Be a Costume Wizard This Halloween

by Leila Peltosaari

What will your kids be this year? Halloween fever starts as soon as the first pumpkin appears. The children will jump up and down in anticipation. Be a wizard and make a costume! That's how memories are made.

Lydie still resents her mom who made her into a fisherman twenty years ago when she wanted to be a ballerina. Michelle and David were crying when their mom was sick in bed but their dad saved the day by making them simple costumes; the year was 1951 and that memory is still treasured. With no money, Caroline got creative with a stack of plastic grocery bags and a roll of duct tape, making a princess costume that won a first prize for her daughter.

Because I was born in Finland and never heard of Halloween before immigrating to Canada thirty years ago, I have no good/bad/funny Halloween stories from my own childhood. Instead, I have put my fantasies in a new book, Illegally Easy Halloween Costumes for Kids.

When my children and their friends were small, I made costumes for them and, two decades later, they still talk about their dress-up games. Today’s kids are busy with computer games, but show them a few costumes and their eyes light up. When I was working on my new book, many kids were knocking at my door daily along with their friends to prove to them that I really do make costumes. I became very popular. What surprised me most was that even the shy kids became lively and animated. They couldn’t stop smiling and caressing the costumes as they jumped into a world of make-believe and created an impromptu play. They left the costumes in a big heap and I was exhausted yet unexpectedly inspired and energized by their endless enthusiasm.

So I knew kids love costumes; some reportedly take my book to bed with them, safely scared or fascinated, immersing themselves into imaginative fantasies as only children can. But would anyone make a costume today? Stores are full of them and parents are busy. Last year, in a big store, I observed a boy trying to squeeze himself into a flimsy costume, too small for him, and I don’t know whom felt more uncomfortable, the parents, the boy, the saleslady, or other shoppers. Kids come in all sizes, costumes rarely do. I imagined him in my Dracula cape or bat costume, proudly going to school and feeling great and getting compliments. So that's one reason; the costume would fit. It would also be original with mom's touch. Making a costume is easier than you'd think, and it's worth every minute of your time. Even without a sewing machine and using clever shortcuts for quick outfits, you can make a spectacular costume after supper that can be finished before tucking the kids into bed. Use fleece and other easy fabrics and simply hot glue the seams.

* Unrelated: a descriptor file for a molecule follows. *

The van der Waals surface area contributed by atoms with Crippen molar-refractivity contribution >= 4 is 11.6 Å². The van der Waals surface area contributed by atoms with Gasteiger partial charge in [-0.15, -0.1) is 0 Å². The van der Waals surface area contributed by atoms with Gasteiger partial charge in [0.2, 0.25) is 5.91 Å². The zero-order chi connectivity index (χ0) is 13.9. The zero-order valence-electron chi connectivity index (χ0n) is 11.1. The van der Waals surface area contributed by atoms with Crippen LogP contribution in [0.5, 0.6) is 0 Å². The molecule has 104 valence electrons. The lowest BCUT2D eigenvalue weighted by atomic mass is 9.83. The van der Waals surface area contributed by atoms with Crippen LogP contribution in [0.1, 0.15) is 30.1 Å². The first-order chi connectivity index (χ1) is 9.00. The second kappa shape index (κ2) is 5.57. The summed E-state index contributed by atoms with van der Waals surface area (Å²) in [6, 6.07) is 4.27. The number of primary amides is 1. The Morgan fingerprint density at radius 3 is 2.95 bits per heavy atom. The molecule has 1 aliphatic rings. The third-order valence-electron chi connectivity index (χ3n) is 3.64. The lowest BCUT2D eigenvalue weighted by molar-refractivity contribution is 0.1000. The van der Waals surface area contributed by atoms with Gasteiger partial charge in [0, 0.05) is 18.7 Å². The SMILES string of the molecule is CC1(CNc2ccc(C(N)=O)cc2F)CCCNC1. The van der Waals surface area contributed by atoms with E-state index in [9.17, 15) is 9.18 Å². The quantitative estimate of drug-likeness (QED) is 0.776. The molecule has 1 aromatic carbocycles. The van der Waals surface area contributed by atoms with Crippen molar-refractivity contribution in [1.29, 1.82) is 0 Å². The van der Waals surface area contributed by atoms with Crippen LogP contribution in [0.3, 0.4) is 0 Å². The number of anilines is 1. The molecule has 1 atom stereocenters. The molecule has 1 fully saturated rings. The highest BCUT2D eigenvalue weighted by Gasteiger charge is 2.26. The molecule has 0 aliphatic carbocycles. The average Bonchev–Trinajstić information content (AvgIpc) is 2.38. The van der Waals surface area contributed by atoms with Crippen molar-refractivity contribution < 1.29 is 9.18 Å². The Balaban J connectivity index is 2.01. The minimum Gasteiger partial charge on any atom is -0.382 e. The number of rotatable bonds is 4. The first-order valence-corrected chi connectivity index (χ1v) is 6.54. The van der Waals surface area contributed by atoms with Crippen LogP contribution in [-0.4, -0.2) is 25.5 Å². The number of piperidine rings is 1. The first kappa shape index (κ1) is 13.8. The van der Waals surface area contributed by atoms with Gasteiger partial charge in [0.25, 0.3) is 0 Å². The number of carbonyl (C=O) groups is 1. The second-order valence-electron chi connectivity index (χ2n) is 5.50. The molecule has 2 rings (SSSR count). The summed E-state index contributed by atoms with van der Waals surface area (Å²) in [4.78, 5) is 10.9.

When choosing a costume, consider your time and budget, but most importantly, respect your child's choice. Get ideas and patterns from books, magazines, fabric stores, and libraries. Create lasting memories with handmade costumes, and let the children help. Kids love to participate in making a costume, accessories, and a special treat bag for the big night. And Halloween is no longer just one night since disguises are needed for celebrations at school, parades, and parties, not to mention those endless dress-up games. The best costumes can dress up many children and last many memorable Halloweens.

Make the costume a few days or even weeks in advance. The kids will enjoy showing it off to their friends and will try it on over and over. The anticipation of a mom-made costume is priceless and prolongs the joy of a happy season. Lars, age 11, used to rummage through old clothes and make himself into a hobo or a ghost. His mom doesn't make costumes. Two years ago, he really wanted to be a Ninja, so they went shopping but the costume he found was overpriced and, apart of nice photo, consisted of only a silly nylon scarf, hood and sash. I made him a Ninja costume, fancy but easy, with warm fleece pants, top, and helmet. I used spectacular sequined fabric to make a facial scarf, sash, and decorative patches on front, sleeves, and ties for leg ends. Lars, wild with joy, tried it on daily, checking to see if the sequined fabric is flashy even in the moonlight. His friends wouldn't believe it was homemade. That costume, with a photo of Lars, is now in my book to inspire others.